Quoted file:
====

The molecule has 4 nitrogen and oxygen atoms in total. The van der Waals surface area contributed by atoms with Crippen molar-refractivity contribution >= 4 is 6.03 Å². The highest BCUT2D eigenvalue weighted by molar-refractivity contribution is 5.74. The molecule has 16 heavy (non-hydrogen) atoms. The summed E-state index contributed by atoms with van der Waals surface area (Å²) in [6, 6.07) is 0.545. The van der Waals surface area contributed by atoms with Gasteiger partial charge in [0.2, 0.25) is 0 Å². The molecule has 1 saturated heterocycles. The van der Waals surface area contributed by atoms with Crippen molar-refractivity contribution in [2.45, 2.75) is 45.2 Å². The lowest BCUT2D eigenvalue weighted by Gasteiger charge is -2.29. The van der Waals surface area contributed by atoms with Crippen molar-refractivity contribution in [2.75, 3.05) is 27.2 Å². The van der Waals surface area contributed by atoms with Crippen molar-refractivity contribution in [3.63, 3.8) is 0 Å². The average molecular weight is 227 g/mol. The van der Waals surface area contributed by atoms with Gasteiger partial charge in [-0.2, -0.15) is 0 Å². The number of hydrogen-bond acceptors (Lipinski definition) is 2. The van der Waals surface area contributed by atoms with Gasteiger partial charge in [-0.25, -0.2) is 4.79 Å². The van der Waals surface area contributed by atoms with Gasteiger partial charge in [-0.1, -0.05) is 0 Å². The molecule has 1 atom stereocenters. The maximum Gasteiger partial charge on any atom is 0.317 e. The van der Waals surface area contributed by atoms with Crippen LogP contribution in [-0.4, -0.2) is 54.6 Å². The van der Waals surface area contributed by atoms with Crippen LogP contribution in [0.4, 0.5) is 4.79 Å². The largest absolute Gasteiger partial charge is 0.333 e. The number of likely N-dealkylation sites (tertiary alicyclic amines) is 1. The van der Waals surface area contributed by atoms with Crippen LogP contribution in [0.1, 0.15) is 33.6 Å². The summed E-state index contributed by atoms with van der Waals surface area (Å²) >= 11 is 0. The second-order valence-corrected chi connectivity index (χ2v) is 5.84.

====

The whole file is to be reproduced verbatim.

The molecule has 4 nitrogen and oxygen atoms in total. The van der Waals surface area contributed by atoms with Crippen molar-refractivity contribution >= 4 is 6.03 Å². The highest BCUT2D eigenvalue weighted by molar-refractivity contribution is 5.74. The molecule has 16 heavy (non-hydrogen) atoms. The summed E-state index contributed by atoms with van der Waals surface area (Å²) in [6, 6.07) is 0.545. The van der Waals surface area contributed by atoms with Gasteiger partial charge in [0.2, 0.25) is 0 Å². The molecule has 1 saturated heterocycles. The van der Waals surface area contributed by atoms with Crippen molar-refractivity contribution in [2.45, 2.75) is 45.2 Å². The lowest BCUT2D eigenvalue weighted by Gasteiger charge is -2.29. The van der Waals surface area contributed by atoms with Crippen molar-refractivity contribution in [2.75, 3.05) is 27.2 Å². The van der Waals surface area contributed by atoms with Crippen molar-refractivity contribution in [3.63, 3.8) is 0 Å². The average molecular weight is 227 g/mol. The van der Waals surface area contributed by atoms with Gasteiger partial charge in [-0.2, -0.15) is 0 Å². The number of hydrogen-bond acceptors (Lipinski definition) is 2. The van der Waals surface area contributed by atoms with Gasteiger partial charge in [-0.25, -0.2) is 4.79 Å². The van der Waals surface area contributed by atoms with Gasteiger partial charge in [-0.1, -0.05) is 0 Å². The molecule has 1 atom stereocenters. The maximum Gasteiger partial charge on any atom is 0.317 e. The van der Waals surface area contributed by atoms with Crippen LogP contribution in [-0.4, -0.2) is 54.6 Å². The van der Waals surface area contributed by atoms with Crippen LogP contribution in [0.4, 0.5) is 4.79 Å². The largest absolute Gasteiger partial charge is 0.333 e. The number of likely N-dealkylation sites (tertiary alicyclic amines) is 1. The van der Waals surface area contributed by atoms with Crippen LogP contribution in [0.1, 0.15) is 33.6 Å². The summed E-state index contributed by atoms with van der Waals surface area (Å²) >= 11 is 0. The second-order valence-corrected chi connectivity index (χ2v) is 5.84.